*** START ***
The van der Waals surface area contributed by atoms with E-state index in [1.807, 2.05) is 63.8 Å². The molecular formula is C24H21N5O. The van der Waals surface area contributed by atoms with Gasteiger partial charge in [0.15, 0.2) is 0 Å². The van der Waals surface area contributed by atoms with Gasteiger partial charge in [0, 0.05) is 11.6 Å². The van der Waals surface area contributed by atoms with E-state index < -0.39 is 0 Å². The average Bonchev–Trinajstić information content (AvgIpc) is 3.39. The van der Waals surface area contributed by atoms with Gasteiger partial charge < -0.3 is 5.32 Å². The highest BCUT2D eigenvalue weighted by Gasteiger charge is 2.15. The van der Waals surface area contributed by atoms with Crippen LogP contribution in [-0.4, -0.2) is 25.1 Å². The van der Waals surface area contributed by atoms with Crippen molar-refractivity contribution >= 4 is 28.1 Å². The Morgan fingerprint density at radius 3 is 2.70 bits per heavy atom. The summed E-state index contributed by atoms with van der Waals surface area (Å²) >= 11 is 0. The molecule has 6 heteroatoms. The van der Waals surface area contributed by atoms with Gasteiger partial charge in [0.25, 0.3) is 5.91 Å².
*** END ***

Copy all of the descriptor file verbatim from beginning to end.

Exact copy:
The van der Waals surface area contributed by atoms with E-state index in [1.807, 2.05) is 63.8 Å². The molecular formula is C24H21N5O. The van der Waals surface area contributed by atoms with Gasteiger partial charge in [0.15, 0.2) is 0 Å². The van der Waals surface area contributed by atoms with Gasteiger partial charge in [0, 0.05) is 11.6 Å². The van der Waals surface area contributed by atoms with E-state index < -0.39 is 0 Å². The average Bonchev–Trinajstić information content (AvgIpc) is 3.39. The van der Waals surface area contributed by atoms with Gasteiger partial charge < -0.3 is 5.32 Å². The highest BCUT2D eigenvalue weighted by Gasteiger charge is 2.15. The van der Waals surface area contributed by atoms with Crippen LogP contribution in [-0.4, -0.2) is 25.1 Å². The van der Waals surface area contributed by atoms with Crippen molar-refractivity contribution >= 4 is 28.1 Å². The Morgan fingerprint density at radius 3 is 2.70 bits per heavy atom. The summed E-state index contributed by atoms with van der Waals surface area (Å²) >= 11 is 0. The molecule has 6 heteroatoms. The van der Waals surface area contributed by atoms with Gasteiger partial charge in [0.25, 0.3) is 5.91 Å².